The breakfast was still very Japanese but had something very valuable: hot chocolate. With that they had already conquered me. Also, I had no jetlag, so I had slept well and I felt great.
Visit with the Kyoto tour
The first stop of the day was the golden pavilion (kinkaku-ji), which is fascinating both for the pavilion itself and for the beautiful Japanese gardens around and its tea room. I left with my mouth open.
Then we went to Nijo Castle, the impressive fortress that the Tokugawa had in Kyoto for when they had to pay their respects to the Emperor. We went around the outside and saw the security system (it has some irons that make the floor sound when you step on it) and then we entered (they don’t allow photos inside, I’m sorry) to see the different rooms where people would wait and the shogun received (hidden door for a score of warriors with drawn swords included) and in which he and his women slept. They also told us how they distributed the space and how the wives and courtesans were.
After that we visited the sanctuary of Heian, with a beautiful garden that, unfortunately, at this time of the year is not at its peak (too cold for cherry trees and water lilies) but that’s still the most impressive.
We ate in a fantastic restaurant, beautiful, with good views and a great meal, after which the afternoon was free and I went running to a very special plan.
Experience in Maica maiko plan:
Yes, it’s a very expensive tourist trap (7220 yen in total with taxes and box office rent) but a trap in which I fell delightfully. By the way, if you want to do with Maica, I recommend that you locate it on the map previously, because finding it can be a bit… complicated. In addition, the girls don’t understand English but in the end, between gestures, posters and some single words, we understood each other.
I chose the maico plan (Maico is a geisha apprentice, they differ in that the maico has natural hair and the back tie unbuttoned) because it was the cheapest and, why be fooled, visually there’s not much difference.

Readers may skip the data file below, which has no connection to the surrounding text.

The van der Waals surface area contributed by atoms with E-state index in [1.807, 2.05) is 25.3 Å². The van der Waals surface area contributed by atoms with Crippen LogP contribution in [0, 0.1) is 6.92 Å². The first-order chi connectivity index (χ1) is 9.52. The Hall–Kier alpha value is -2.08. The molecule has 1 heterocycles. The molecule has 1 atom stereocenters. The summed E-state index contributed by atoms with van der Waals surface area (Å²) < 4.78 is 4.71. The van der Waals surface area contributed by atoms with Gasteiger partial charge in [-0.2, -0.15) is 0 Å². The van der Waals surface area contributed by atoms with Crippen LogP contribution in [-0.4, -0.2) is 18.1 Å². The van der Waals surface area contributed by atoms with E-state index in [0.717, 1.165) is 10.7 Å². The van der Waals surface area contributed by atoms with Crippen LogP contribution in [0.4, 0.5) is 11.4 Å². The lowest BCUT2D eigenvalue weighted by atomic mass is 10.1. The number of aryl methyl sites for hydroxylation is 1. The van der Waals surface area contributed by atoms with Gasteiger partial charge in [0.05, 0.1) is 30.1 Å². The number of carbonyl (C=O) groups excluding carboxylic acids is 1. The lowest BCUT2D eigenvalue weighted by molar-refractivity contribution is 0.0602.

First you have to put the cameras in a separate box office, choose between twenty kimonos (if you choose a higher plan -I chose the cheapest one- you have more possibilities) and pay, after which you will undress and put on a kind of underwear that it goes under everything. These lockers for clothes and other personal effects are for payment.
Then they put the white base on your face and neck and paint you with the rest of the makeup, after which they put an inner kimono, infinity of girdles and the chosen kimono. The final sensation is like wearing a corset and you can’t move easily; going down the narrow, steep stairs is an odyssey.
Below, I made the official photo, included in the price (if you want more, or larger, you pay another plus) and, as I was alone, they made five more photos with my camera, after which they left me totally free to record and make me selfies. Everything inside the enclosure, of course, if you want to go out or walk down the street you also have to pay more. Even so, it was fun.
Then it is simply to take off your kimono, pick up your things and remove the makeup from your face. To remove make-up you are rubbed with a product and they give you a wet towel, but you have to dry it.
Another tour around Kyoto
After the experience, I searched for an open Wi-Fi network to contact some of my group and join them. I waited for them in the temple of Yasaka, that I saw all alone, and then we walked through Gion, where we discovered many things about the geishas and we saw a real maico. It’s difficult to catch them and they don’t usually allow themselves to take photos, in addition, they go so fast that, if you are not careful, you don’t have time to take the camera to make it.
The return by bus to the hotel was also an experience, and the subsequent ride to the mall was the same. Escalators don’t stop welcoming you, even if you have already climbed a few floors. It’s a little weird.